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Divergence Theorem

  1. Sep 9, 2005 #1
    Let Q denote the unit cube in [tex]\Re^3[/tex] (that is the unite cube with 0<x,y,z<1). Let G(x,y,z) = (y, xe^z+3y, y^3*sinx). Verify the validity of the divergence theorem.

    [tex] \int_{Q} \bigtriangledown} \cdot G dxdydz = \int_{\partial Q} G \cdot n dS [/tex]

    I am not sure how to evaluate the right side. Any help would be good.
     
  2. jcsd
  3. Sep 9, 2005 #2

    arildno

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    Well, you've got six sides on your surface, right?
    Treat the contribution from each side separately.
     
  4. Sep 9, 2005 #3
    What would say..the first integral of the six look like? I just need one example.
     
  5. Sep 9, 2005 #4

    arildno

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    Okay, let's look at the side x=1, 0<=y,z<=1.
    Here, the normal vector is +i.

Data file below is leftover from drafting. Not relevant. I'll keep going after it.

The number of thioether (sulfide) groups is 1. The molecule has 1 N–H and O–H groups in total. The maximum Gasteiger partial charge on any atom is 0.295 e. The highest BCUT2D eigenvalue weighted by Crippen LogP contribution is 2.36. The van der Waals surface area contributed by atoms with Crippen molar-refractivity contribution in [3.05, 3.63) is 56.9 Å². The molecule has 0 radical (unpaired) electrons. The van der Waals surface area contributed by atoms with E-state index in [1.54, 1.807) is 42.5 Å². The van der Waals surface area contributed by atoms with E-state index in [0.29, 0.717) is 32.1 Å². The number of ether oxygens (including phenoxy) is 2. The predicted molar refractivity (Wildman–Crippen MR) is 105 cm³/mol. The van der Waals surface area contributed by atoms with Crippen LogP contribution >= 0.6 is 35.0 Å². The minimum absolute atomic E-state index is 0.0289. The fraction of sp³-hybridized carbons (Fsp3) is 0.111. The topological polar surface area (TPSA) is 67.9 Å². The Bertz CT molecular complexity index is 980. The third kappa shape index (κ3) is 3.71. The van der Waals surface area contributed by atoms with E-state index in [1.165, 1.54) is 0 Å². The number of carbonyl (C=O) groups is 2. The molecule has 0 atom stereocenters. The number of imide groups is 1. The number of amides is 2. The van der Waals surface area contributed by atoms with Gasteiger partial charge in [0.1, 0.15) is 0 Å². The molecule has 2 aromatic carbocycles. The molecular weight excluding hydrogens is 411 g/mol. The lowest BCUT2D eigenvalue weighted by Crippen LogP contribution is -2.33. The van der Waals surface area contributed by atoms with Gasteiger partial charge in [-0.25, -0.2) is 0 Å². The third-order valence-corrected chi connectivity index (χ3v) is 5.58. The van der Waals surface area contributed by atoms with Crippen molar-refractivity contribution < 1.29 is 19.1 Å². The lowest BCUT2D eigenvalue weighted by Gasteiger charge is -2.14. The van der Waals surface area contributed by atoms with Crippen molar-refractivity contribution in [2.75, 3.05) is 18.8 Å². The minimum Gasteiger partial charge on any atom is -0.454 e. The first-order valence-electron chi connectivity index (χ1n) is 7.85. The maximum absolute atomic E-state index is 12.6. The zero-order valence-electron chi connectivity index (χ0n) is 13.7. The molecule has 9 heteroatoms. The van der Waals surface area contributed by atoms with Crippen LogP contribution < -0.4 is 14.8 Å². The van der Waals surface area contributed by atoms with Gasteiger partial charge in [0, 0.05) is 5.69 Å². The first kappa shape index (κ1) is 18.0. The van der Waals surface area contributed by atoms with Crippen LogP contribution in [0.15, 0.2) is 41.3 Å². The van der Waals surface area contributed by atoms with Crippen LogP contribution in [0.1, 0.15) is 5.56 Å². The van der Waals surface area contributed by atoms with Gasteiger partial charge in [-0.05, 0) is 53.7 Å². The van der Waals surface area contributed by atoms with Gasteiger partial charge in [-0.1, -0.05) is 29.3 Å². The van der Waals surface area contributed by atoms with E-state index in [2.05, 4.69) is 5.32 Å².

G(1,y,z)=(y,e^z+3y,y^3sinx)
    Forming the dot product between G and the normal vector yields the integrand "y".
    This is easy to integrate over the y,z-square (yielding 1/2 in contribution)

    Okay?
     
  6. Sep 9, 2005 #5
    Ok that makes sense. So in the end I add the value of each of the six integrals for the total value of the original integral, [tex]\int_{\partial Q} G \cdot n dS [/tex]?
     
  7. Sep 9, 2005 #6

    Hurkyl

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    By the way, is your book actually using [itex]\partial\Omega[/itex]? I'm more used to seeing [itex]d\Omega[/itex] or [itex]\delta\Omega[/itex].
     
  8. Sep 10, 2005 #7

    arildno

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    That's correct.
    Remember that the integral operation has the additive property; this entails that you may split up the surface in an arbitrary number of sub-surfaces, calculate the individual contributions and then add the individual contributions together to gain the correct value.
     
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